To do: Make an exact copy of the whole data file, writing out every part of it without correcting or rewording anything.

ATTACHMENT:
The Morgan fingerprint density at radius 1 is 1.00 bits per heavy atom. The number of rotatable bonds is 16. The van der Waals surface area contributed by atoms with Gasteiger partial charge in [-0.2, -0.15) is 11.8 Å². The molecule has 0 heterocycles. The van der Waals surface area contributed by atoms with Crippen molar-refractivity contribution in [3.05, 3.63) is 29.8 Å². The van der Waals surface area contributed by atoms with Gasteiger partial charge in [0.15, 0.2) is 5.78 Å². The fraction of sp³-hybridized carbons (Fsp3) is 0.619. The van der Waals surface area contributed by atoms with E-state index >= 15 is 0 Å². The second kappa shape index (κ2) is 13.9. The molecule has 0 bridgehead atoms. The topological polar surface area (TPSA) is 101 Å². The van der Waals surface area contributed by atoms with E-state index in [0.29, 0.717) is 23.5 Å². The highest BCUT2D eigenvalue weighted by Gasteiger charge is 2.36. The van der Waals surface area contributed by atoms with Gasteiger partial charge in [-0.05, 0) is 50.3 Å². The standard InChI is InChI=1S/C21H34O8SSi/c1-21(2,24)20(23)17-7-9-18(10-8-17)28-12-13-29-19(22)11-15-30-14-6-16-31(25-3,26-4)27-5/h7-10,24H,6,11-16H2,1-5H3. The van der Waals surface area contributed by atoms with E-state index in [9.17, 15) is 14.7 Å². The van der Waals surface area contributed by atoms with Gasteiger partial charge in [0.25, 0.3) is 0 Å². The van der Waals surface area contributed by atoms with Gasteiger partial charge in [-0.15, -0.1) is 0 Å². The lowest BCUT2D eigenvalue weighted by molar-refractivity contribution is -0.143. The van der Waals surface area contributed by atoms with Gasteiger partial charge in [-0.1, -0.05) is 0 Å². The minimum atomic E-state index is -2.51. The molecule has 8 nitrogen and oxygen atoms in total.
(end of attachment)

The Morgan fingerprint density at radius 1 is 1.00 bits per heavy atom. The number of rotatable bonds is 16. The van der Waals surface area contributed by atoms with Gasteiger partial charge in [-0.2, -0.15) is 11.8 Å². The molecule has 0 heterocycles. The van der Waals surface area contributed by atoms with Crippen molar-refractivity contribution in [3.05, 3.63) is 29.8 Å². The van der Waals surface area contributed by atoms with Gasteiger partial charge in [0.15, 0.2) is 5.78 Å². The fraction of sp³-hybridized carbons (Fsp3) is 0.619. The van der Waals surface area contributed by atoms with E-state index >= 15 is 0 Å². The second kappa shape index (κ2) is 13.9. The molecule has 0 bridgehead atoms. The topological polar surface area (TPSA) is 101 Å². The van der Waals surface area contributed by atoms with E-state index in [0.29, 0.717) is 23.5 Å². The highest BCUT2D eigenvalue weighted by Gasteiger charge is 2.36. The van der Waals surface area contributed by atoms with Gasteiger partial charge in [-0.05, 0) is 50.3 Å². The standard InChI is InChI=1S/C21H34O8SSi/c1-21(2,24)20(23)17-7-9-18(10-8-17)28-12-13-29-19(22)11-15-30-14-6-16-31(25-3,26-4)27-5/h7-10,24H,6,11-16H2,1-5H3. The van der Waals surface area contributed by atoms with E-state index in [9.17, 15) is 14.7 Å². The van der Waals surface area contributed by atoms with Gasteiger partial charge in [0.25, 0.3) is 0 Å². The van der Waals surface area contributed by atoms with Gasteiger partial charge in [-0.15, -0.1) is 0 Å². The lowest BCUT2D eigenvalue weighted by molar-refractivity contribution is -0.143. The van der Waals surface area contributed by atoms with Gasteiger partial charge in [-0.1, -0.05) is 0 Å². The minimum atomic E-state index is -2.51. The molecule has 8 nitrogen and oxygen atoms in total.